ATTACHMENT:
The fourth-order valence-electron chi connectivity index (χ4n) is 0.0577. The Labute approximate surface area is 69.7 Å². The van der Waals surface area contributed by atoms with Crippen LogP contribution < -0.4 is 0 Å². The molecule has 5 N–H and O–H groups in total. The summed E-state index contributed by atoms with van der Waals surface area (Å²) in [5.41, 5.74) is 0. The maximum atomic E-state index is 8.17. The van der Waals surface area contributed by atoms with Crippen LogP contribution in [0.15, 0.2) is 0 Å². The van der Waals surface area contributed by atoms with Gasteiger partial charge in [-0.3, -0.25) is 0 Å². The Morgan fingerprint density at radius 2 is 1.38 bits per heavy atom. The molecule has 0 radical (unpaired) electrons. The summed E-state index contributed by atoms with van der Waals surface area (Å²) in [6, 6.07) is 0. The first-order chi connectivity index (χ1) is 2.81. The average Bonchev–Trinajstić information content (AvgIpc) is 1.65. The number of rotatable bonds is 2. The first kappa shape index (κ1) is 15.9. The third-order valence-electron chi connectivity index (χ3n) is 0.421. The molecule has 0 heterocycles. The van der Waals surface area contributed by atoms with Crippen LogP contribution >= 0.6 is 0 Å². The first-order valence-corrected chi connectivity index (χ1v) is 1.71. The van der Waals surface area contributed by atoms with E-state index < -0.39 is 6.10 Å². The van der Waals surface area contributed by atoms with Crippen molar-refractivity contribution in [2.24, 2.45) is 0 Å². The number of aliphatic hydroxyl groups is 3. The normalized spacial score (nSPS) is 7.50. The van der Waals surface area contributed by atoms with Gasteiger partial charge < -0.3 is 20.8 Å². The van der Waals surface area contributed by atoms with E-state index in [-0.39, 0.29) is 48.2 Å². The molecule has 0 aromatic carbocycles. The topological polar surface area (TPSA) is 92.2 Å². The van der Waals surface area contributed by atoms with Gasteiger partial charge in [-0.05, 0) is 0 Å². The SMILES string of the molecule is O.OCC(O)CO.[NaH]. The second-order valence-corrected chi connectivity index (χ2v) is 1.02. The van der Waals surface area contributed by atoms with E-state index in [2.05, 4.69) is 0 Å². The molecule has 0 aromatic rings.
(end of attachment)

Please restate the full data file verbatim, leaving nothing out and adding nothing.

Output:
The fourth-order valence-electron chi connectivity index (χ4n) is 0.0577. The Labute approximate surface area is 69.7 Å². The van der Waals surface area contributed by atoms with Crippen LogP contribution < -0.4 is 0 Å². The molecule has 5 N–H and O–H groups in total. The summed E-state index contributed by atoms with van der Waals surface area (Å²) in [5.41, 5.74) is 0. The maximum atomic E-state index is 8.17. The van der Waals surface area contributed by atoms with Crippen LogP contribution in [0.15, 0.2) is 0 Å². The van der Waals surface area contributed by atoms with Gasteiger partial charge in [-0.3, -0.25) is 0 Å². The Morgan fingerprint density at radius 2 is 1.38 bits per heavy atom. The molecule has 0 radical (unpaired) electrons. The summed E-state index contributed by atoms with van der Waals surface area (Å²) in [6, 6.07) is 0. The first-order chi connectivity index (χ1) is 2.81. The average Bonchev–Trinajstić information content (AvgIpc) is 1.65. The number of rotatable bonds is 2. The first kappa shape index (κ1) is 15.9. The third-order valence-electron chi connectivity index (χ3n) is 0.421. The molecule has 0 heterocycles. The van der Waals surface area contributed by atoms with Crippen LogP contribution >= 0.6 is 0 Å². The first-order valence-corrected chi connectivity index (χ1v) is 1.71. The van der Waals surface area contributed by atoms with E-state index < -0.39 is 6.10 Å². The van der Waals surface area contributed by atoms with Crippen molar-refractivity contribution in [2.24, 2.45) is 0 Å². The number of aliphatic hydroxyl groups is 3. The normalized spacial score (nSPS) is 7.50. The van der Waals surface area contributed by atoms with Gasteiger partial charge < -0.3 is 20.8 Å². The van der Waals surface area contributed by atoms with E-state index in [-0.39, 0.29) is 48.2 Å². The molecule has 0 aromatic carbocycles. The topological polar surface area (TPSA) is 92.2 Å². The van der Waals surface area contributed by atoms with Gasteiger partial charge in [-0.05, 0) is 0 Å². The SMILES string of the molecule is O.OCC(O)CO.[NaH]. The second-order valence-corrected chi connectivity index (χ2v) is 1.02. The van der Waals surface area contributed by atoms with E-state index in [2.05, 4.69) is 0 Å². The molecule has 0 aromatic rings.